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Kathy Marshack News

Keeping Secrets Creates a Tangled Web

Saturday, January 22, 2011


Keeping secrets is rarely a good idea, yet they are commonplace in society. The major reasons for keeping secrets are (1) to avoid disagreement and confrontation, (2) to protect someone from hurt feelings or even physical distress, (3) fear of punishment or embarrassment for a wrong doing.

Consider a few common excuses for keeping a secret and why you should think otherwise:

"What they don't know won't hurt them."


Why are secrets so bad if they don't hurt anyone? This is usually a rationalization. If you have to keep a secret, then it obviously affects other people. The content of the secret may or may not affect the other person adversely, but the question is, will keeping the secret affect the other person adversely?

"But he or she will get mad at me if I tell them the truth!"


No one likes an argument but it is foolish to think that you can go through life without having disagreements is unrealistic. Therefore it is useful to develop conflict resolution skills, rather than avoid the anger. The excuse that the other person will get mad if you level with him or her is a poor one. First, you never know if he or she will get mad. Second, even if he or she does get mad, the discussion doesn't have to end. Be brave and venture into conflict resolution. Third, the person may have every right to be upset that you withheld information (or lied) that affects his or her life. Think about it. How do you feel when a secret is kept from you, especially if your decisions depend upon the hidden information?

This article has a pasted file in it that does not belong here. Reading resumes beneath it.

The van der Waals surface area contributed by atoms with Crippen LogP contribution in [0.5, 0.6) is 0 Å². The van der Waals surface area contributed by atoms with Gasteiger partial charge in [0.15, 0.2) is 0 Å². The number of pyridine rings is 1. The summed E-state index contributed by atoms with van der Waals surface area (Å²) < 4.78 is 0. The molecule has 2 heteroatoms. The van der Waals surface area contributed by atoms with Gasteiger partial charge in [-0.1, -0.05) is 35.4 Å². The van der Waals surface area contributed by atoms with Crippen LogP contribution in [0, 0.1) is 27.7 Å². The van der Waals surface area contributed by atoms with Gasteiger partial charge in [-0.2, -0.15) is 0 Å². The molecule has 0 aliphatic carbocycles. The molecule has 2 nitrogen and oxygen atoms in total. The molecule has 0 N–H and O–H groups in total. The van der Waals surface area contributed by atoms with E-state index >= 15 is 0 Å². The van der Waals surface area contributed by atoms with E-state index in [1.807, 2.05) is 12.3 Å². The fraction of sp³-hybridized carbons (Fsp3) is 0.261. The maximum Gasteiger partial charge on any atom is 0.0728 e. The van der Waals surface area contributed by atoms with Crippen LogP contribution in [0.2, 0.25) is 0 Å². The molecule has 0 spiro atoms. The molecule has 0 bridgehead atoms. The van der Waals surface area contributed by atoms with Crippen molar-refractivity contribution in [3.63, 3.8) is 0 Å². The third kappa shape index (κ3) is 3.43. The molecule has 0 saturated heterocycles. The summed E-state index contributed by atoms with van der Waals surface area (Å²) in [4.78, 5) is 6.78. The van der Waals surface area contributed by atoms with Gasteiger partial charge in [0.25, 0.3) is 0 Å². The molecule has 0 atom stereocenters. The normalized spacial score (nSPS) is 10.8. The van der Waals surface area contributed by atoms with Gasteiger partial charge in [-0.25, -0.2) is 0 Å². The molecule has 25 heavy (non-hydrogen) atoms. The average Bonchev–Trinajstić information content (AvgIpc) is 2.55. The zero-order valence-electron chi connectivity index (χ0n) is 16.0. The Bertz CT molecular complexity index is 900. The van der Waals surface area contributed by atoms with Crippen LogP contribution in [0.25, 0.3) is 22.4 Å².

"It would be mean to be honest."


The problem with this excuse is that you have no right to assume responsibility for the other person's life or life decisions. When you keep a secret that affects the life of another, you are robbing them of the opportunity to take responsibility for their own destiny. Essentially it can be disrespectful to keep secrets. You are treating the other person as if they are incompetent to handle the truth. What makes you better able to handle the truth than the other person? Sometimes the truth hurts. Sometimes it is embarrassing. Sometimes the truth is a powerful leveler without which you would never know you are in over your head.

There may be short-term gain in keeping secrets, but the long-term outcome is usually not worth the risk. Openness in all things is the answer, even if it is embarrassing, anger-provoking, or hurtful. Don't keep secrets, but if you already have, break them. Admit your failure, apologize to those you have lied to and make a promise you can live with. That is, promise to be responsible for your own actions, and allow others access to their own destiny through the truth.



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